475827 Designing Novel Interfaces to Control Beneficial and Pathogenic Microbes

Sunday, November 13, 2016
Continental 4 & 5 (Hilton San Francisco Union Square)
Tagbo H.R. Niepa, Chemical and Bimolecular Engineering, University of Pennsylvania, Philadelphia, PA

Research Interests:  Bacteria that colonize on medically and environmentally relevant surfaces are subject to a variety of physical forces. For example, in potentially pathological cases, bacterial cells withstand shear stresses along blood vessels and electric discharges near medical implants as they develop infectious, mature multicellular aggregates known as biofilms. And in an environmentally relevant example, oil-degrading bacteria overcome complex interfacial energies to colonize fluid interfaces and establish films of bacteria at (oil-water) interfaces (FBI). My research program exploits fundamental knowledge of the physiological responses of bacteria to physical forces to investigate the development of new interfaces that will both help minimize the deleterious and optimize the beneficial effects of bacterial film formation. The outcomes of this research will inform new biomedical and technical strategies to: (1) eradicate multidrug-resistant (MDR) infections, (2) control microbial dynamics relevant to health and biotechnology, and (3) alleviate the ecological impacts of oil spills.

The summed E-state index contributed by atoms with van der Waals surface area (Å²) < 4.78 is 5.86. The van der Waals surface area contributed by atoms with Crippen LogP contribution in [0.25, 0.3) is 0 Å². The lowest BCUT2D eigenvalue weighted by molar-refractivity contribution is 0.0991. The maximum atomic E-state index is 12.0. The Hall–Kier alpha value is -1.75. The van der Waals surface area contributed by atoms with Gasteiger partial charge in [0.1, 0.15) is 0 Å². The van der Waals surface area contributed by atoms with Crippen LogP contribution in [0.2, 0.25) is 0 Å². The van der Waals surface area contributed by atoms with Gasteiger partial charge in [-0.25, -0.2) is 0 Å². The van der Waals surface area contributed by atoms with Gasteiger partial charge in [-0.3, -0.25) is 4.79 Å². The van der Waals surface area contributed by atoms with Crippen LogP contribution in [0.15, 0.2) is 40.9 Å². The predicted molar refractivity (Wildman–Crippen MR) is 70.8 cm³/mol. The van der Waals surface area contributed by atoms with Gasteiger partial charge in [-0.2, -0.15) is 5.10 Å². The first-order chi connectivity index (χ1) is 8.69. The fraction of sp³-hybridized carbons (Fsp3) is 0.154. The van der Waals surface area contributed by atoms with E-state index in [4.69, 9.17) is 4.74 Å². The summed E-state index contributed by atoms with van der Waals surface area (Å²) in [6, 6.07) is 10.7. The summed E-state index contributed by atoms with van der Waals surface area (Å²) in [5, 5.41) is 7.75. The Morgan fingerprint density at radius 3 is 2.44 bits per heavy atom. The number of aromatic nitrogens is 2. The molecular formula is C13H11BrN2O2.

Research Experience: My research has encompassed interrelated areas ranging from food microbiology, to medical bacteriology and biotechnology. I have investigated how beneficial microbes can contribute to human health, as well as how bacteria are involved in many recalcitrant infections. Over the course of my graduate education, I focused on developing technologies targeting the resistance mechanisms of intrinsically quiescent bacterial cells, called persister cells. I studied how manipulating the electrophysiological properties of P. aeruginosa persisters can sensitize these cells to antibiotics and metallo-drug complexes previously demonstrated to be ineffective against persister cells. My current postdoctoral training builds upon my prior experience to decipher the interfacial properties of bacterial films. I have gained expertise in characterizing 2- and 3-D bacterial films from physical and metabolic standpoints. Now, I am developing artificial microniches as functional microbial nanoculture systems using soft nanomaterials to advance the general understanding of microbial dynamics involved in complex biofilms. The microniches, when further advanced, will have applications for personalized, therapeutic medicine or for high-throughput screening of unculturable microbial species relevant to biotechnology and drug discovery. My research experience and relevant products are highlighted below: